Vizsla Dog Breed Information
The Vizsla breed comes in two coat varieties: the Smooth and Wire. The Smooth is short, dense, close to the body, and shiny. There is no undercoat. The Wire is hard, harsh, and loose fitting. There is no gloss or shine. There is a winter under-coat and the hair is brush-like on the back of the forelegs, head, muzzle, and ears. The Vizsla coat colors range from golden to russet. They are average shedders.
The Vizsla is classified as a rare breed. They originated in Hungary in the 8th century as a hunting dog, although owning this breed was a symbol of aristocracy. They were nearly extinct after WWII. The Vizsla was revived by the Hungarians who smuggled their beloved breed out of the country for fear of them being desecrated.
The Vizsla is friendly, lively, and affectionate with their family and those they know. They are alert and watchful. They will bark when they sense danger or visitors. They are very reserved with strangers. The Vizsla is very demonstrative, but has a tendency to be willful and distracted. They get along well with older children and in most cases other dogs. They will tolerate cats they are raised with. The Vizsla loves to chew on anything and everything and is not a calm and placid breed. They will become destructive if they are allowed to be bored.
The Vizsla's coat requires very minimal care. They need to be brushed occasionally with a firm bristle brush and dry shampooed when necessary. Bathing should only be done with a mild soap so as not to strip the coat the protective oils. It is important to keep their nails trimmed. The Vizsla is generally healthy, but has a tendency toward hemophilia and hip dysplasia. They do not tolerate cold climates.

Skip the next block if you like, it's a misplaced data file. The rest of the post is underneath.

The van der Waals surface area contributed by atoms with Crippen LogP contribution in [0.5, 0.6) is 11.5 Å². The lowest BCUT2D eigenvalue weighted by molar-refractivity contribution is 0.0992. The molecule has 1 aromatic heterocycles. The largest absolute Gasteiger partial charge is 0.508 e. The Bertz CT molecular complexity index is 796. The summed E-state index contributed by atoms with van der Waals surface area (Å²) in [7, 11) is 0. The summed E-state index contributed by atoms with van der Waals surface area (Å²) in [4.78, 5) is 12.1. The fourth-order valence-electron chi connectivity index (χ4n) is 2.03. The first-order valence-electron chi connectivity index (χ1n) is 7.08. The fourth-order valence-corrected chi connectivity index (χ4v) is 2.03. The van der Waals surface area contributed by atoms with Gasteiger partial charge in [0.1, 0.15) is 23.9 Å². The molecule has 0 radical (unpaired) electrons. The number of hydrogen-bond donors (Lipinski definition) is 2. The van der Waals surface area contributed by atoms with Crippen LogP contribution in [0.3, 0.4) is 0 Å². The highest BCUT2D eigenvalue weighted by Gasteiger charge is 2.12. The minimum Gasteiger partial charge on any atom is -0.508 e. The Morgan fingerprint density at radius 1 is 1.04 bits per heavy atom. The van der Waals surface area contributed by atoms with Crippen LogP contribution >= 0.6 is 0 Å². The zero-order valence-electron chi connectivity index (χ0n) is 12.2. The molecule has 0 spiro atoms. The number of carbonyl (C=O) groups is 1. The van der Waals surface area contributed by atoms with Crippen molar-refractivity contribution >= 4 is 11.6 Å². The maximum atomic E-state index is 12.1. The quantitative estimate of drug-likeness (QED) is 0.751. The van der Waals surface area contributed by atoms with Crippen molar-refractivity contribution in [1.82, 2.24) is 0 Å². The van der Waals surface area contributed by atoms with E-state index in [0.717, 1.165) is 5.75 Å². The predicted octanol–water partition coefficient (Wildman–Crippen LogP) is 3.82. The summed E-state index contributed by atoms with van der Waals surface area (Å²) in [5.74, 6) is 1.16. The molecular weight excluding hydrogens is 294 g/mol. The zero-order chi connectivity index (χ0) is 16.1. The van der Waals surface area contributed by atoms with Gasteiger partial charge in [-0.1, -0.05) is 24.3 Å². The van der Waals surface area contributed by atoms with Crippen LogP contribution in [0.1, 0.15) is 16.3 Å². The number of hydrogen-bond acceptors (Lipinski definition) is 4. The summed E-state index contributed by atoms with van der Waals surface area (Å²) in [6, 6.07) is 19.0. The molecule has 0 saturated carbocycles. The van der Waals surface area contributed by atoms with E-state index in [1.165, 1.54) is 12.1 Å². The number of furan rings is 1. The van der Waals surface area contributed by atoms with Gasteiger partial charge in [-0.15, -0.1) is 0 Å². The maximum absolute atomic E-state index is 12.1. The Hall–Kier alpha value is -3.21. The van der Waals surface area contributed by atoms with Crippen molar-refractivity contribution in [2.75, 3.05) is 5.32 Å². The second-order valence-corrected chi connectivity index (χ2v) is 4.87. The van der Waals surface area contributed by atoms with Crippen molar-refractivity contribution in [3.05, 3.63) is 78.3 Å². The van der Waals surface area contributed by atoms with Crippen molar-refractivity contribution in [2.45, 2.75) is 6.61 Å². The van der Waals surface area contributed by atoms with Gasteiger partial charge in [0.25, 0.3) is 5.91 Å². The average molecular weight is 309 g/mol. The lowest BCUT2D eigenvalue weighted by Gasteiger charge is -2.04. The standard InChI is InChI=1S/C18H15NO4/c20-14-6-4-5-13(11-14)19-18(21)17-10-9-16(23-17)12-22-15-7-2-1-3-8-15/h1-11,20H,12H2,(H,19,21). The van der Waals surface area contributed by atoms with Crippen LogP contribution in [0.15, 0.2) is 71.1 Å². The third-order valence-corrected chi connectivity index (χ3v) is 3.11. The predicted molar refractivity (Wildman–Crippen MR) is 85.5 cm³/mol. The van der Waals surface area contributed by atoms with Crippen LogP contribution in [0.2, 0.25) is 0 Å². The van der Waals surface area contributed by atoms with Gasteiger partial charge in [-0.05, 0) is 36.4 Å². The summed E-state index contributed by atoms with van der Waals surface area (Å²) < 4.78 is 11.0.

The Vizsla is an extremely active breed that requires strenuous activity daily. They thrive in a large fenced area or a leashed jog with their owner. They also require mental stimulation, such as play sessions with their family to ensure their happiness. They are not recommended for apartment dwelling due to their enormous stamina.
Vizsla Health and Life Expectancy
There are a number of health problems linked to this breed, including entropion, SA, epilepsy, PRA, HD, seizures, cancer, thyroid problems, and cancer. The parents of the Vizsla puppy should have OFA and CERF certificates, and you should also ask about a skin punch for sebaceous adenitis (SA).